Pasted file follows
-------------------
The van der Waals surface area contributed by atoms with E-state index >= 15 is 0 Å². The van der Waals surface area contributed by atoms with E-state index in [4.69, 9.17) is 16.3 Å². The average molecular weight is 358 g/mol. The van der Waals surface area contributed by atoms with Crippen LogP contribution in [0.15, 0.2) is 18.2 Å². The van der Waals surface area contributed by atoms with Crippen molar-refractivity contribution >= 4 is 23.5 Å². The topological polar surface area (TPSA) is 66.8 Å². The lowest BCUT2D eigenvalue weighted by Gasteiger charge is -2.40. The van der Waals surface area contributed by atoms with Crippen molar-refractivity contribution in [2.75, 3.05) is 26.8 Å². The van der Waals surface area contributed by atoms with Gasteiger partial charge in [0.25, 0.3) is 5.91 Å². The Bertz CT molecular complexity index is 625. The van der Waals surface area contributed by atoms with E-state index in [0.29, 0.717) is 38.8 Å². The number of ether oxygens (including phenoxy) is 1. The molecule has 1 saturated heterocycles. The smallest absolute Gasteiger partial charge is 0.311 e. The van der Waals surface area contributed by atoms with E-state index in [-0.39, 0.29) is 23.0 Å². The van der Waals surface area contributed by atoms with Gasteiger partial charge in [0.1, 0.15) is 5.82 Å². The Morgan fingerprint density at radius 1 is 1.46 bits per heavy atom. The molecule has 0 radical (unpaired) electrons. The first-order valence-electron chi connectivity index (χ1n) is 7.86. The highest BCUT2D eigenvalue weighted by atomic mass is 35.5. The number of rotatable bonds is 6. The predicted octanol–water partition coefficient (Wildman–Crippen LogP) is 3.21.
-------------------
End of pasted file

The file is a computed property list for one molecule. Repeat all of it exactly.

The van der Waals surface area contributed by atoms with E-state index >= 15 is 0 Å². The van der Waals surface area contributed by atoms with E-state index in [4.69, 9.17) is 16.3 Å². The average molecular weight is 358 g/mol. The van der Waals surface area contributed by atoms with Crippen LogP contribution in [0.15, 0.2) is 18.2 Å². The van der Waals surface area contributed by atoms with Crippen molar-refractivity contribution >= 4 is 23.5 Å². The topological polar surface area (TPSA) is 66.8 Å². The lowest BCUT2D eigenvalue weighted by Gasteiger charge is -2.40. The van der Waals surface area contributed by atoms with Crippen molar-refractivity contribution in [2.75, 3.05) is 26.8 Å². The van der Waals surface area contributed by atoms with Gasteiger partial charge in [0.25, 0.3) is 5.91 Å². The Bertz CT molecular complexity index is 625. The van der Waals surface area contributed by atoms with E-state index in [0.29, 0.717) is 38.8 Å². The number of ether oxygens (including phenoxy) is 1. The molecule has 1 saturated heterocycles. The smallest absolute Gasteiger partial charge is 0.311 e. The van der Waals surface area contributed by atoms with E-state index in [-0.39, 0.29) is 23.0 Å². The van der Waals surface area contributed by atoms with Gasteiger partial charge in [0.1, 0.15) is 5.82 Å². The Morgan fingerprint density at radius 1 is 1.46 bits per heavy atom. The molecule has 0 radical (unpaired) electrons. The first-order valence-electron chi connectivity index (χ1n) is 7.86. The highest BCUT2D eigenvalue weighted by atomic mass is 35.5. The number of rotatable bonds is 6. The predicted octanol–water partition coefficient (Wildman–Crippen LogP) is 3.21.